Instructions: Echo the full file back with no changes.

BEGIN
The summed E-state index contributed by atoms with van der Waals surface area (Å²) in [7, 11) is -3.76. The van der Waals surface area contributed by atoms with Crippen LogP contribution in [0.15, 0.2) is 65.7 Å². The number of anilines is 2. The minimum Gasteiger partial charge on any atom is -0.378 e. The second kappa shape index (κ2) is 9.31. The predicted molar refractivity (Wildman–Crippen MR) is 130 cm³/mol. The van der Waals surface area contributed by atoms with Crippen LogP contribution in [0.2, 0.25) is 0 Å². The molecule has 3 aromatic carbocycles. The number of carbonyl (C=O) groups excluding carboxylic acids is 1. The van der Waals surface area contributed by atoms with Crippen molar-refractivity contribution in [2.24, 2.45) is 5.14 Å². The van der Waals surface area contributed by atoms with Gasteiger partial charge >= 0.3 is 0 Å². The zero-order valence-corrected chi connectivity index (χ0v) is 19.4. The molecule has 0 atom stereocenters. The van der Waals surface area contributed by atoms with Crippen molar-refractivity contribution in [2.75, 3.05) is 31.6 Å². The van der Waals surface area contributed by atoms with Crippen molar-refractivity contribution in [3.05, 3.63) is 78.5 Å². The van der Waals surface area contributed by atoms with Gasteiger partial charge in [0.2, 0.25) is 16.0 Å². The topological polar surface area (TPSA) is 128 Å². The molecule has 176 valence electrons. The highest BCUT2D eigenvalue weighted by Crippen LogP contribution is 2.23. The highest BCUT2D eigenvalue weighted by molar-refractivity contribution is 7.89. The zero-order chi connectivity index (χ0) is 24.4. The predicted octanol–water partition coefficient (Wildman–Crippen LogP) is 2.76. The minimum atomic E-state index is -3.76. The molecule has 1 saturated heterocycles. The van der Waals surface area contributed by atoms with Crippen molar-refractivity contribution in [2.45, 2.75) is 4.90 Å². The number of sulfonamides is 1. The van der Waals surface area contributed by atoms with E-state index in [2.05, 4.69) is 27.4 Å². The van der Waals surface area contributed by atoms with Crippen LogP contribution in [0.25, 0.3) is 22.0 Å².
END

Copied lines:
The summed E-state index contributed by atoms with van der Waals surface area (Å²) in [7, 11) is -3.76. The van der Waals surface area contributed by atoms with Crippen LogP contribution in [0.15, 0.2) is 65.7 Å². The number of anilines is 2. The minimum Gasteiger partial charge on any atom is -0.378 e. The second kappa shape index (κ2) is 9.31. The predicted molar refractivity (Wildman–Crippen MR) is 130 cm³/mol. The van der Waals surface area contributed by atoms with Crippen LogP contribution in [0.2, 0.25) is 0 Å². The molecule has 3 aromatic carbocycles. The number of carbonyl (C=O) groups excluding carboxylic acids is 1. The van der Waals surface area contributed by atoms with Crippen molar-refractivity contribution in [2.24, 2.45) is 5.14 Å². The van der Waals surface area contributed by atoms with Gasteiger partial charge >= 0.3 is 0 Å². The zero-order valence-corrected chi connectivity index (χ0v) is 19.4. The molecule has 0 atom stereocenters. The van der Waals surface area contributed by atoms with Crippen molar-refractivity contribution in [2.75, 3.05) is 31.6 Å². The van der Waals surface area contributed by atoms with Crippen molar-refractivity contribution in [3.05, 3.63) is 78.5 Å². The van der Waals surface area contributed by atoms with Gasteiger partial charge in [0.2, 0.25) is 16.0 Å². The topological polar surface area (TPSA) is 128 Å². The molecule has 176 valence electrons. The highest BCUT2D eigenvalue weighted by Crippen LogP contribution is 2.23. The highest BCUT2D eigenvalue weighted by molar-refractivity contribution is 7.89. The zero-order chi connectivity index (χ0) is 24.4. The predicted octanol–water partition coefficient (Wildman–Crippen LogP) is 2.76. The minimum atomic E-state index is -3.76. The molecule has 1 saturated heterocycles. The van der Waals surface area contributed by atoms with Crippen molar-refractivity contribution in [2.45, 2.75) is 4.90 Å². The number of sulfonamides is 1. The van der Waals surface area contributed by atoms with E-state index in [2.05, 4.69) is 27.4 Å². The van der Waals surface area contributed by atoms with Crippen LogP contribution in [0.25, 0.3) is 22.0 Å².